Home » Splitting the Issue: Scones or Buns, for Cream Teas?

Splitting the Issue: Scones or Buns for Cream Teas?

Splitting the Issue: Scones or Buns, for Cream Teas?

In Cornwall, a cream tea was traditionally served with Cornish splits rather than scones. Cornish splits are little yeast-leavened bread rolls, they are split when still warm and first buttered, then spread with jam before topping it with a generous dollop of clotted cream. Sometimes treacle (Golden Syrup) would be used instead of jam; this combination goes by the name of “thunder and lightning” and although I’m not a big fan of treacle straight from the tin, it tasted — and the name sounded — rather good!

They are also known as Devon splits, the use of the word split simply describing a bun or roll that has been split to be filled. In the past, they were often made with the milk left over from making clotted cream.

The first reference to calling these little buns Chudleighs (which happens to be a small town in Devon) occurs in the collections of Florence White, founder of the English Folk Cookery association during the 1920s. There was a famous bake house in Mill Lane in Chudleigh that burnt down in 1807 but there are no references to link it with the recipe. It is more than likely that buns became associated with the town name because they made particularly good ones there, but we have only the name to prove it.

Different from scones in that they are less cakey and more like a semi-sweet roll, Chudleighs are served the same way as scones — split open and filled with jam and clotted cream. Probably better known as Devonshire splits, but also called rounds, tuffs, farthing and ha’penny buns, these are usually served warm.

The splits are only baked for a short while and when removed from the hot oven, the warm buns are piled up in a tea towel, and rubbed with a little butter, before being covered by another tea towel so they don’t develop a crust.

Chudleigh Bun Recipe

Prep time: 1 hour 50 minutes, including proving time. Cook time: 20 minutes. Total time: 2 hours 10 minutes.
Makes 8-10. By Sheila Gilbey of The Abbots House, Charmouth


  • 450g strong plain flour
  • ½ tsp salt
  • 14g dried easy-bake yeast
  • 25g caster sugar
  • 50g butter
  • 275ml full fat milk


1. Sift the flour and salt into a large bowl. Sprinkle the yeast and caster sugar into the flour.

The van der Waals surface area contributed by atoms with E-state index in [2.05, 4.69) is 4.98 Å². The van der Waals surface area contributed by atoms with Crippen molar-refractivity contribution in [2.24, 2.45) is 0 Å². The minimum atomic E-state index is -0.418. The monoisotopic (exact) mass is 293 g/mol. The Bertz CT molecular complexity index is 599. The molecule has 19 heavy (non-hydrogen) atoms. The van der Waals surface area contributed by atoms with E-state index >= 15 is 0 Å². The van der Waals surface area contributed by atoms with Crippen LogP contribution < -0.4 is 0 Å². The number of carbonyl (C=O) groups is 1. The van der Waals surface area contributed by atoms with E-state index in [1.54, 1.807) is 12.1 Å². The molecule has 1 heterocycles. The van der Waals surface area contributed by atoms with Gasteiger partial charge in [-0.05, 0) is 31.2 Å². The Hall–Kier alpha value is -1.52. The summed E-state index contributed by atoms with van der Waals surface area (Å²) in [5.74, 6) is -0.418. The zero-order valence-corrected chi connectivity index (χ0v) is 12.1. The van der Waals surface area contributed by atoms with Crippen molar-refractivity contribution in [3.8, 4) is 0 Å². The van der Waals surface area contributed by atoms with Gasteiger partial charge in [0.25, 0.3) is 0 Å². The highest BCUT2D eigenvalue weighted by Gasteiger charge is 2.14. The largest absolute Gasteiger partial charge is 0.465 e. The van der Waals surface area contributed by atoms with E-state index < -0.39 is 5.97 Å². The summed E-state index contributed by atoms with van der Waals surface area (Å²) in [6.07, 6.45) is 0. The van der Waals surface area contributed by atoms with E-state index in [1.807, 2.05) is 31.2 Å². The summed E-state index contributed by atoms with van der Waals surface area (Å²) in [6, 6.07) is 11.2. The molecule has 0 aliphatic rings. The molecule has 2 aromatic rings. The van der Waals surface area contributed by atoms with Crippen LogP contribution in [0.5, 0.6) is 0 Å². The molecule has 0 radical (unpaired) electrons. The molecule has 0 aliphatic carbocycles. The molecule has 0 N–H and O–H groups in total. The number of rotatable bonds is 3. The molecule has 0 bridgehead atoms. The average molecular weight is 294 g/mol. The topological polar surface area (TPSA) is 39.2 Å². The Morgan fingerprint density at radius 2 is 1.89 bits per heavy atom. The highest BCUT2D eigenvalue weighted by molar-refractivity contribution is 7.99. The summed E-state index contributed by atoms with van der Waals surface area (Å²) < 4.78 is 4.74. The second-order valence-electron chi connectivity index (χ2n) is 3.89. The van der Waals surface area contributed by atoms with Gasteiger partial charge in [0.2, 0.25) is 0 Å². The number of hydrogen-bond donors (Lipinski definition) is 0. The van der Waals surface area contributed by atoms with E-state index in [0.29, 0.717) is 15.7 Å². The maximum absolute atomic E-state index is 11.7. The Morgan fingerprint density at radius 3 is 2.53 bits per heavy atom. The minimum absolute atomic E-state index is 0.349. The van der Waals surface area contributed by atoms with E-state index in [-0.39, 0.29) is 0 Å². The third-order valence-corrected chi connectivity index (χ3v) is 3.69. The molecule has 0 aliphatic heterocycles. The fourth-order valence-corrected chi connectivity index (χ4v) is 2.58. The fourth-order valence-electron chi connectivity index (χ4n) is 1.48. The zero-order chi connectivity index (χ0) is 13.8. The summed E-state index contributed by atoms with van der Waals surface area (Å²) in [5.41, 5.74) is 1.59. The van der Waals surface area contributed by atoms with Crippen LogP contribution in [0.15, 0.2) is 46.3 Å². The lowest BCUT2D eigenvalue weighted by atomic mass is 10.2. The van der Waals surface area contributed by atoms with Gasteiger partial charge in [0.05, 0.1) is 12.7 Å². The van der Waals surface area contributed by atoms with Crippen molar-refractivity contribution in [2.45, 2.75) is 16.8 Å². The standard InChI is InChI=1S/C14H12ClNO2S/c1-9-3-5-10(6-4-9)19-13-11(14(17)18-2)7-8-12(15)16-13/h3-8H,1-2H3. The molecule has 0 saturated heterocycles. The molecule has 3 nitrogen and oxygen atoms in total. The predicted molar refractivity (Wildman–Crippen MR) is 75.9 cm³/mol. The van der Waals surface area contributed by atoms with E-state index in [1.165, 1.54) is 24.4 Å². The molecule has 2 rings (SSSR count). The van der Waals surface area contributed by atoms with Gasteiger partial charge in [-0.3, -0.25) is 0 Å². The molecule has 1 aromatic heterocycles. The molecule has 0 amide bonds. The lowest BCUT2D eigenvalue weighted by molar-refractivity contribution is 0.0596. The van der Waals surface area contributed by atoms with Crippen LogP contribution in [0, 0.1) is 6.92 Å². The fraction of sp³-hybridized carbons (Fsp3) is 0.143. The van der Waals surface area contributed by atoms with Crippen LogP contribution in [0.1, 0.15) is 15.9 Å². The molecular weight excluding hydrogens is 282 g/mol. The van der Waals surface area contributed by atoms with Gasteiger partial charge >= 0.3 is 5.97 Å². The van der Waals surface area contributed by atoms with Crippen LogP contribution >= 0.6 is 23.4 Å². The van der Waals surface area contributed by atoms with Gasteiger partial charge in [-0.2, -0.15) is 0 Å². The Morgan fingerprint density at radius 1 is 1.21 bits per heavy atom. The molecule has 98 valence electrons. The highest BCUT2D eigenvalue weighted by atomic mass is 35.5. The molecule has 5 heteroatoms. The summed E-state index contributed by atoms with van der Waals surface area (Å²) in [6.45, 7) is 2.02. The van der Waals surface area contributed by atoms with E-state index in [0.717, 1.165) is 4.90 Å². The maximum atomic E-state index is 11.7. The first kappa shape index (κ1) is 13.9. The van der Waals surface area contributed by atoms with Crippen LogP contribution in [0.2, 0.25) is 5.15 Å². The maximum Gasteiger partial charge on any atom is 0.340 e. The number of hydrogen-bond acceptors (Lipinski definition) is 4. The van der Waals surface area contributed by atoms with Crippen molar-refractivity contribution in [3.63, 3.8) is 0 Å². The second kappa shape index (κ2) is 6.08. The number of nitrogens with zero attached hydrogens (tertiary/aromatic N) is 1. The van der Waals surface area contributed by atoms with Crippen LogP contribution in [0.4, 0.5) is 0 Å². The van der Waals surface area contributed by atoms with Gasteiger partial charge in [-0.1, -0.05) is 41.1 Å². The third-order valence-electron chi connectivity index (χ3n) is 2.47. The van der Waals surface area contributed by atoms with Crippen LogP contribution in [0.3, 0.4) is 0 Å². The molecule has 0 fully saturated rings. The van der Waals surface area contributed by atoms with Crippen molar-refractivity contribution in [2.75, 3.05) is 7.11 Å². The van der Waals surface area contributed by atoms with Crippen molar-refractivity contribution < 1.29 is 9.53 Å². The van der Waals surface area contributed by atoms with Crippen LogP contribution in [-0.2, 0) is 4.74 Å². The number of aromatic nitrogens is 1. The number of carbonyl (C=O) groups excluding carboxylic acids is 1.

2. Warm the butter and milk in a small pan until the butter has melted. Let the milk cool slightly, until lukewarm.
3. Pour enough of the milk and butter mixture into the flour to form a soft dough. You may not need it all. The dough should be soft and slightly sticky.
4. Tip the dough out on to a floured work surface. Knead the dough lightly for about five minutes until it feels slightly elastic or use a dough hook in a mixer.
5. Return to the bowl and cover loosely with a clean tea towel or clingfilm and put in a warm place for about 45 — 50 minutes until doubled in size.
6. Turn the dough out on to the floured board and cut into 8 to 10 pieces. Roll each one into a ball, placing them on a lightly floured baking sheet.
7. If liked, dust the buns lightly with flour and leave to rise slightly, covered by a tea towel, for 10-15 minutes.
8. Heat oven 200C / Gas Mark 6. Place baking tin in oven half full of water. The steam helps to create a nice thin crust.
9. Bake for 18-20 minutes until they are pale gold on top and sound slightly hollow when tapped on the bottom.
10. Remove the buns from the baking sheet to a cooling rack for a few minutes.
11. To serve, split the buns from the top, diagonally across to the bottom, without cutting right through. Spread with jam on one side and thickly with cream on the other. The tops can be sprinkled with icing sugar or for a shiny top, use a pastry brush to lightly spread over some warmed syrup.

Wholemeal Quark Scones

Prep time: 10 minutes. Cook time: 20 minutes. Total time: 30 minutes. Makes 12 — 14 scones

There is nothing better than a warm scone with homemade strawberry jam, topped with a big blob of clotted cream. Serve with a pot of freshly made tea.

These scones are made with Quark which is available in most supermarkets, and which gives the scone a lovely light texture and a rich flavour. Quark is a soft, fresh cheese that has a similar creamy texture to sour cream and a mild tangy taste. It is high in protein, virtually fat-free and low in both salt and sugar.


  • 350g wholemeal self-raising flour
  • 1 teaspoon baking powder
  • 75g butter
  • 250g Quark
  • 100-120ml buttermilk
  • 1 egg


1. Preheat the oven to 190C / Gas Mark 5.
2. Mix the flour and baking powder together.
3. Add the butter and rub into the flour to make fine breadcrumbs or put them into a food processor and whizz to make fine crumbs.
4. At this point, depending whether sweet or savoury, add the sugar and fruit, or cheese and pepper, into the mix.
5. In a separate bowl, add 100ml buttermilk to the Quark and stir well to mix.
6. Make a well in the centre of the dry ingredients, add the Quark and mix to a soft dough, adding the remaining buttermilk if needed.
7. Tip the dough out on to a lightly floured surface and gently press the dough flat to about 4cm thick.
8. Use a 5.5cm plain round cutter to press out 12-14 scones, re-rolling the dough as necessary.
9. Transfer the scones to a baking tray and brush the top of the scones with egg.
10. Bake them for 15-20 mins until risen and golden brown on top.


Sweet variation of our Wholemeal Quark Scone recipe

– 75g caster sugar
– 100g raisins, dried cranberries or chopped dried apricots

Savoury variation of our Wholemeal Quark Scone recipe

– 100g Mature cheddar cheese, grated
– 1 tsp English mustard
– Pinch of black pepper

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